We should recognize such lawsuits for the kind of extortion they really are. I know that self-styled activists hate to acknowledge that the food they eat every day is genetically engineered. Do they really think that grapes and watermelons were always naturally seedless?
John R. Block is president of Food Distributors International and a former U.S. secretary of agriculture under Ronald Reagan.
The business of Forbes Inc. is to sell information, and so it may seem incongruous for me to say this, but some information is so incomplete and distorted as to mislead rather than inform. For this reason, I believe I can make a good case that food labels should not have to disclose the presence of genetically altered crops.
The greens who are proposing these mandatory labels talk nobly about the consumer's right to know. Let consumers know what's in their breakfast cereal and let them make their own choices, goes the argument. The argument sounds good, even libertarian. But the antibiotech crowd is not really interested in freedom of choice. These people want nothing less than to shut down gene-spliced agriculture, and if they get their mandated food labels they just might succeed. The result won't enhance freedom of choice, but diminish it.
Such labels would convey irrelevant information, imply incorrectly that the buyer needs to be warned of unspecified dangers, punish everyone in the distribution chain and actually hurt nature by forcing more pesticide use.
But you wouldn't know this from the uproar over "Frankenfoods" that has carried over from Europe to the U.S. and is now the basis for noisy public hearings, street protests such as those at the World Trade Organization meeting in Seattle, and even potential ballot initiatives.
Britain's new mandatory-labeling law, touted by regulators as fostering consumer choice, has had the opposite effect. It sparked a stampede by food producers, retailers and restaurant chains to rid their products of all gene-spliced ingredients so they wouldn't have to plaster warning labels on their products.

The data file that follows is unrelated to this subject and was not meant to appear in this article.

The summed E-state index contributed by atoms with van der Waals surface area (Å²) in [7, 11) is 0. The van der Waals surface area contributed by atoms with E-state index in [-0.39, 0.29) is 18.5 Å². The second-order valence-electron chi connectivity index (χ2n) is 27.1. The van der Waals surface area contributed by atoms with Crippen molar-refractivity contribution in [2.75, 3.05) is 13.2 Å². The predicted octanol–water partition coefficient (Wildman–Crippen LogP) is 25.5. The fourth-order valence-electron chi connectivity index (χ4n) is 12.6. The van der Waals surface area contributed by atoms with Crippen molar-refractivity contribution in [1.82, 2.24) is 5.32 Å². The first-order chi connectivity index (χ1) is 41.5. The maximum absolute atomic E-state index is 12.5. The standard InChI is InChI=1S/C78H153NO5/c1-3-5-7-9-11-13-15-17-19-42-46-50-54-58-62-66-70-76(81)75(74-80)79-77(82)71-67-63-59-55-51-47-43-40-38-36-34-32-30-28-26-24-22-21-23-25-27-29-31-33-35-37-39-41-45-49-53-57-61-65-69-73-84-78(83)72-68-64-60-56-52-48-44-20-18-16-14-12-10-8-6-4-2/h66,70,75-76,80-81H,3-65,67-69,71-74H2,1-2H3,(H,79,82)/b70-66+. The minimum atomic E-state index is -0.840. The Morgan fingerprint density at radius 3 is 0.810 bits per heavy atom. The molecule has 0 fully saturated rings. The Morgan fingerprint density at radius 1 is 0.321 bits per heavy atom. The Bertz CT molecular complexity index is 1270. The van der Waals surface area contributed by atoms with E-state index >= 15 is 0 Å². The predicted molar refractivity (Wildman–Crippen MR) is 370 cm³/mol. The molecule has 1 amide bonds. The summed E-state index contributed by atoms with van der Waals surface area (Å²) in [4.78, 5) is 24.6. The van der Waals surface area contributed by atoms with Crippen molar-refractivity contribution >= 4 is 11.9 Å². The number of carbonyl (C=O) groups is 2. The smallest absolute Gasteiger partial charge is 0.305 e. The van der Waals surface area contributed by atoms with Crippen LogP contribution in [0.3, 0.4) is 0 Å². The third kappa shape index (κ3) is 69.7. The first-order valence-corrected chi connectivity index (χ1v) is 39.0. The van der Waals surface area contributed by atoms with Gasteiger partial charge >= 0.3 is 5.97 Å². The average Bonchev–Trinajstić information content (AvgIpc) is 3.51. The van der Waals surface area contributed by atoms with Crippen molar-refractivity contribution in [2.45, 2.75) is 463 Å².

The need to segregate gene-spliced foods, especially the thousands of processed foods that contain small amounts of derivatives of corn or soybeans, would raise production costs in a low-profit-margin sector. A 1994 analysis by the California Department of Consumers Affairs predicted that "while the American food-processing industry is large, it is doubtful that it would be either willing or able to absorb most of the additional costs associated with labeling biotech foods."
A broad scientific consensus holds that modern techniques of genetic engineering are essentially a refinement of the kinds of modifications that have long been used to enhance lants, microorganisms and animals for food. Because of the precision and predictability of the technology, the products of gene-splicing are even more predictable and safe than the genetically improved foods that have long enriched our diets, such as seedless grapes, tangelos (a tangerine-grapefruit hybrid), nectarines (a mutant variety of peach) and high-yield grains. Except for wild berries, virtually all the fruits, vegetables and grains that we eat have been genetically improved by some technique.
The Food & Drug Administration already applies extra scrutiny and requires labeling when safety-related issues are raised: an ingredient that is completely new to the food supply, an allergen presented in an unusual or unexpected way (for example, a peanut protein transferred to a potato), changes in the levels of major dietary nutrients or increased levels of toxins normally found in foods. In other words, risk management is commensurate with the risk of the product.
But what about the people's right to know? A federal appeals court, invalidating a Vermont law that required milk labels to disclose the use of bovine somatotropin, found no such right and made this telling point: "Were consumers interest alone sufficient, there is no end to the information that states could require manufacturers to disclose about their production method." Good call. Some California activists now are demanding food labels to identify machine-harvested (as opposed to hand-picked) tomatoes.
Where will it end?
If large numbers of people really want to avoid gene-spliced foods, niche markets will arise -- assuming that consumers are willing to pay a premium for foods to be certified to be "gene-splicing free," as they do for kosher, halal and organic products. No mandate of government is needed.
--FoodBiotechNet provides weekly updates and science-based perspectives on issues related to food biotechnology. It is a central, credible forum to facilitate information sharing and exchange of scientific perspectives among scientists, opinion leaders and expert communicators on breaking stories, research and other information relating to food biotechnology.
FoodBiotechNet is a partnership of the Council for Agricultural Science and Technology (www.cast-science.org), the Georgetown Center for Food and Nutrition Policy (www.ceresnet.org) and the International Food Information Council (ificinfo.health.org).
Henry I. Miller, M.D. is a Hoover Institution Fellow; Director of the FDA's Office of Biotechnology, 1989-93.